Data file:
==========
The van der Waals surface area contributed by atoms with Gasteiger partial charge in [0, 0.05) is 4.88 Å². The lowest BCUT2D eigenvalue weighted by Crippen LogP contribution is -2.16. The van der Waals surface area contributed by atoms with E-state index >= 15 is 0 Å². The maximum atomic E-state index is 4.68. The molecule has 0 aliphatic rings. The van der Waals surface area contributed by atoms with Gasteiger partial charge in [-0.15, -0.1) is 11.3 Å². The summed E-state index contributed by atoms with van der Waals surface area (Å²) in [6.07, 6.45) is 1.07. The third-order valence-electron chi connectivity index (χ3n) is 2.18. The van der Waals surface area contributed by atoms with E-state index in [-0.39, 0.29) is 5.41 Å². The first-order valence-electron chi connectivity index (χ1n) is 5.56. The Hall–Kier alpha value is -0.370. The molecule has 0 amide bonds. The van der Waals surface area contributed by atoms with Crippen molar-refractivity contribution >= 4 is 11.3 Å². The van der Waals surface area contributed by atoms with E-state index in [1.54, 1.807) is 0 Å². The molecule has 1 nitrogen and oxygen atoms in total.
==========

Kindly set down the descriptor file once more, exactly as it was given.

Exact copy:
The van der Waals surface area contributed by atoms with Gasteiger partial charge in [0, 0.05) is 4.88 Å². The lowest BCUT2D eigenvalue weighted by Crippen LogP contribution is -2.16. The van der Waals surface area contributed by atoms with E-state index >= 15 is 0 Å². The maximum atomic E-state index is 4.68. The molecule has 0 aliphatic rings. The van der Waals surface area contributed by atoms with Gasteiger partial charge in [-0.15, -0.1) is 11.3 Å². The summed E-state index contributed by atoms with van der Waals surface area (Å²) in [6.07, 6.45) is 1.07. The third-order valence-electron chi connectivity index (χ3n) is 2.18. The van der Waals surface area contributed by atoms with E-state index in [-0.39, 0.29) is 5.41 Å². The first-order valence-electron chi connectivity index (χ1n) is 5.56. The Hall–Kier alpha value is -0.370. The molecule has 0 amide bonds. The van der Waals surface area contributed by atoms with Crippen molar-refractivity contribution >= 4 is 11.3 Å². The van der Waals surface area contributed by atoms with E-state index in [1.54, 1.807) is 0 Å². The molecule has 1 nitrogen and oxygen atoms in total.